“It Looks Like A Bazaar In Istanbul”: Without Police On The Street, Illegal Vendors And Gamblers Are Taking Over The Bronx

“It Looks Like A Bazaar In Istanbul”: Without Police On The Street, Illegal Vendors And Gamblers Are Taking Over The Bronx

We’ll ask the same thing we asked days ago when it was reported that a man was shot at point blank range in Brooklyn: has Eric Adams been sworn in yet?

Because once again the lack of police on the streets is turning into a problem – this time in the Bronx, where illegal street vendors and gamblers “have taken over a commercial strip,” according to the New York Post. The takeover is a result of new city laws that make it impossible for the NYPD to confiscate goods or even demand ID from street vendors. 

The new law went into effect in May 2021 and moved enforcement away from NYPD and to the city’s Department of Consumer Affairs and Worker Protection. Someone from the agency told the Post the law doesn’t even go into effect until September. 

Marko Majic, head of business development for City Jeans on East Fordham Road, told the New York Post: “It looks like a bazaar in Istanbul. The only difference is in Istanbul it’s legal and organized and here it is illegal and unorganized.”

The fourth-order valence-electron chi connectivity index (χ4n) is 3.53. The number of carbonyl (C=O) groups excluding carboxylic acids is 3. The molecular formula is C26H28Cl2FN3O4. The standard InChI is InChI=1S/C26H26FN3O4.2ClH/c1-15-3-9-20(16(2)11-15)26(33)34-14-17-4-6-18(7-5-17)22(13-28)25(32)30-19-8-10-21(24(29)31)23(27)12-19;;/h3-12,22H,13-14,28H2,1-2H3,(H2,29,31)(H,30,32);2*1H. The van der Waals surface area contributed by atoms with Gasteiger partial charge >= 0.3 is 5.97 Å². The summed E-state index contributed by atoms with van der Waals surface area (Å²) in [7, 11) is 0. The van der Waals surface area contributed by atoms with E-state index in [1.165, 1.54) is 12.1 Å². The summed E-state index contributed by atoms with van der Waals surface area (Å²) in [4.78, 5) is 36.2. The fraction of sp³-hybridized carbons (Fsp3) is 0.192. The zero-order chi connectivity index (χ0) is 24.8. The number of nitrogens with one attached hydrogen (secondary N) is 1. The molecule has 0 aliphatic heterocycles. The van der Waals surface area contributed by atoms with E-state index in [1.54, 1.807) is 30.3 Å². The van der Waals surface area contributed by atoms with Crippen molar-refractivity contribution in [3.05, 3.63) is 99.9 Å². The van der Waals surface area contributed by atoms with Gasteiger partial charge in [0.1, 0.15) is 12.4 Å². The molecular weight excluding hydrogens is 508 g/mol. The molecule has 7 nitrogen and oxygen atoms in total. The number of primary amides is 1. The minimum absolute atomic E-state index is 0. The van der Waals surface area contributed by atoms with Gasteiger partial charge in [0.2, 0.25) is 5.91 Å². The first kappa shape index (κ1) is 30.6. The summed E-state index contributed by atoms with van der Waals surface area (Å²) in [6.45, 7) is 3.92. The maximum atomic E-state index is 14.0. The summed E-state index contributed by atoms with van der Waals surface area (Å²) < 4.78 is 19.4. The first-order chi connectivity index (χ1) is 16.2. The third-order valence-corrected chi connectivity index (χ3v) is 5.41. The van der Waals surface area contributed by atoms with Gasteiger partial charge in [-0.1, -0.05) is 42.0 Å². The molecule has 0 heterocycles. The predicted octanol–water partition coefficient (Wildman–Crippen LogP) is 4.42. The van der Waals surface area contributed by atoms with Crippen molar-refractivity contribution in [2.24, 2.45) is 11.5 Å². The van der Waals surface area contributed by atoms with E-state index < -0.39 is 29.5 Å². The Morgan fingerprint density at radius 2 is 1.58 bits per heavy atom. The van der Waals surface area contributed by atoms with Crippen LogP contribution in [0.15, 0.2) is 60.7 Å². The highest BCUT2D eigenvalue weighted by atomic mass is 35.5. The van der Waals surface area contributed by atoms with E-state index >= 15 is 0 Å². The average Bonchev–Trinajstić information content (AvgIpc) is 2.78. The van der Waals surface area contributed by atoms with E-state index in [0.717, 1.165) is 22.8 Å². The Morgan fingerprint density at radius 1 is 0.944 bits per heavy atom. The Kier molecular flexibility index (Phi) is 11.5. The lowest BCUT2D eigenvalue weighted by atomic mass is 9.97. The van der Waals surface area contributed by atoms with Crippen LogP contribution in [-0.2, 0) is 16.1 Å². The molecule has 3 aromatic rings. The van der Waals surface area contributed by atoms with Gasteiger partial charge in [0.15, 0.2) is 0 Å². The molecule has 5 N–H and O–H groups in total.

The Post reports there are now 242 sidewalk vendors, more than the 230 storefronts in the same area.

“They sell water, jewelry, masks, toys, counterfeit goods, anything you can imagine,” said Wilma Alonso, director of the Fordham Road Business Improvement District. She said they even play three card monte and called the situation a “public safety crisis”. 

On June 5, there was an incident near the area with a vendor which resulted in a second vendor getting shot in the arm by a stray bullet.

Since January, there have been 311 complaints about illegal vending across the city, up 14% from the same period in 2019. The city appears to be doing very little about it.

“We were stunned to learn on a day when there were hundreds of unauthorized vendors, only [a few] summonses were issued,” Alonso said.

“Because of them we almost have no business,” one business owner told the Post. “These vendors, they have nothing to pay and they’re making much more money than us because everything goes to pocket. We have to pay taxes, we have to pay licenses, rent, other fees.”

Majic added: “Our customers want to come and shop in peace. They don’t want to fight to get in the store because outside someone occupies 50 percent of the space. The only time we had enforcement on Fordham Road was the riots. You can’t even call the police they don’t pick up.”

“The truth is, the City Council was very short-sighted thinking about the ramifications and the damage they would be doing to the business community,” Alonso concluded.


Tyler Durden
Sat, 07/24/2021 – 17:00

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